Keeping Up with the Joneses
Throughout my life, my parents have warned me over and over again: Do not try to “keep up” with anyone else. Easier said than done, I know. Through their work in buying, selling, and building real estate, they watched countless families “upgrade” their homes to get something bigger, better, and almost always more expensive. They have watched customers stretch their budget as far as it would go, and they always reminded me to avoid falling into the same trap.
Sure enough, the minute we put our house on the market, we started looking at homes and condos at the top of our “new” price range. Since we are shopping in the city, finding more homes at a higher price was really, really easy and really, really tempting. While searching, we found ourselves asking, “What if we just go a little higher?”
What happened to the savvy, conservative, money-conscious couple who wanted to maintain or reduce their spending whenever possible, dying to pay off their student loans?
In a matter of minutes, we transformed into a couple of yuppies, complete with Ray Bans, Sperrys, and eyes glued to Zillow, looking to buy the best condo in the best neighborhood in the city. Why? Do we need to be in the best condo in the best neighborhood? Do we need to be near good schools? Do we need a roof deck?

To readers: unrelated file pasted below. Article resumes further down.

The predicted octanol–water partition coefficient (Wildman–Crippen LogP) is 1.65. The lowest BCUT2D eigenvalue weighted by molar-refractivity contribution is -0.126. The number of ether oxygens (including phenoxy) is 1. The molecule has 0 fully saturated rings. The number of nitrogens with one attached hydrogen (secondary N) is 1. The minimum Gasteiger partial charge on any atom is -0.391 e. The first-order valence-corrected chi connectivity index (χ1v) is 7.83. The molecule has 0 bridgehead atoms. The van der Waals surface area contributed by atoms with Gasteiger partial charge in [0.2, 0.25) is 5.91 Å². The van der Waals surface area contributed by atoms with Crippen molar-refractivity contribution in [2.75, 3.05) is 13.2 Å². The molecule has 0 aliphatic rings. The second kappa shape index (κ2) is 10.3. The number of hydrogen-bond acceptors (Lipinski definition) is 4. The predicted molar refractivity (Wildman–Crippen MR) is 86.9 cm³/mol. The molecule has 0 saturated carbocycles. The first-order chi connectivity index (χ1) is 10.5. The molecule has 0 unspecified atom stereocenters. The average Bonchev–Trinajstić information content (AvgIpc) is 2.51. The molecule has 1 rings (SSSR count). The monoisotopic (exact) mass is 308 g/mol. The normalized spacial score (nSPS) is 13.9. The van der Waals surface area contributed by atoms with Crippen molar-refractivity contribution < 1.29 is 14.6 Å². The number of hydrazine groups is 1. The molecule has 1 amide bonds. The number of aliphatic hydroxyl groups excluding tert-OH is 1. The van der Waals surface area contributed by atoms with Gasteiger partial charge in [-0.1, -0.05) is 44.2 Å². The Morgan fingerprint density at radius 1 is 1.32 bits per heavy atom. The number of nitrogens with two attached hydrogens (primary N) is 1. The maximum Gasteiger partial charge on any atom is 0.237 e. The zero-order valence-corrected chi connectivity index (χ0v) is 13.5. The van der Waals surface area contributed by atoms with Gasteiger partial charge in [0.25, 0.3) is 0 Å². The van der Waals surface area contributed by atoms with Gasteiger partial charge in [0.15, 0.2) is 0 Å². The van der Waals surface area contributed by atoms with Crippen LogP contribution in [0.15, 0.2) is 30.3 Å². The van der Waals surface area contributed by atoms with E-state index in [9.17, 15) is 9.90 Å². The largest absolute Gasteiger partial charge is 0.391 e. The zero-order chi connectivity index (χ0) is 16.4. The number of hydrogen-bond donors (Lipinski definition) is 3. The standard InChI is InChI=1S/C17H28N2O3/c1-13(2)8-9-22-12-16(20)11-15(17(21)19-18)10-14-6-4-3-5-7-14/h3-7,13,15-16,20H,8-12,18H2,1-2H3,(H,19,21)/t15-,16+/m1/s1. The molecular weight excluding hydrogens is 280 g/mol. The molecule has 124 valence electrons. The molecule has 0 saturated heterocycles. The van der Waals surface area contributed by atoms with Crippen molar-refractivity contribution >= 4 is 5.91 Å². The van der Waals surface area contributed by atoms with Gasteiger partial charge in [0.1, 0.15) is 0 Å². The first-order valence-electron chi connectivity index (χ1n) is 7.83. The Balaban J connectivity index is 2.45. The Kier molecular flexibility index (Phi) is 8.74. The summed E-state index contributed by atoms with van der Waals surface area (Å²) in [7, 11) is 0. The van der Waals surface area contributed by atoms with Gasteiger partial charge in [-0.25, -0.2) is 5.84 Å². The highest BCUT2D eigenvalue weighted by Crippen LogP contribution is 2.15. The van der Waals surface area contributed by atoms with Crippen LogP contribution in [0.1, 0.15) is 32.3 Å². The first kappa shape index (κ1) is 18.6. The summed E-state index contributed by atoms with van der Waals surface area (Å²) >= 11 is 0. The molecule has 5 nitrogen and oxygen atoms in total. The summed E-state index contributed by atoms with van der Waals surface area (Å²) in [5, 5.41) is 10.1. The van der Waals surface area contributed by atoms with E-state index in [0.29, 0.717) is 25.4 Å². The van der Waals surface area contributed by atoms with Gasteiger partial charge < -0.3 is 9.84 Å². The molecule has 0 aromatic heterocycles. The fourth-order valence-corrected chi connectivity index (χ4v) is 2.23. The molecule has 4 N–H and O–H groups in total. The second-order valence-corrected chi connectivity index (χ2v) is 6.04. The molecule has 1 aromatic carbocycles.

We snapped back into reality when we realized that, instead of paying off our student and car loans, the money we would make from our home sale would go to the next house’s down payment. That certainly wasn’t the plan.
We reigned in our excitement in and went back to our initial goal: How do we pay off our debt, continue to maintain or reduce our expenses, and retire as soon as possible?
For the same reason that I’ll be driving my perfectly reasonable Nissan Rogue for the next few years, we will be moving into an affordable (and beautiful) home that won’t max our budget.
It’s not about impressing the neighbors with fancy real estate—it’s about impressing them when we retire before middle age hits.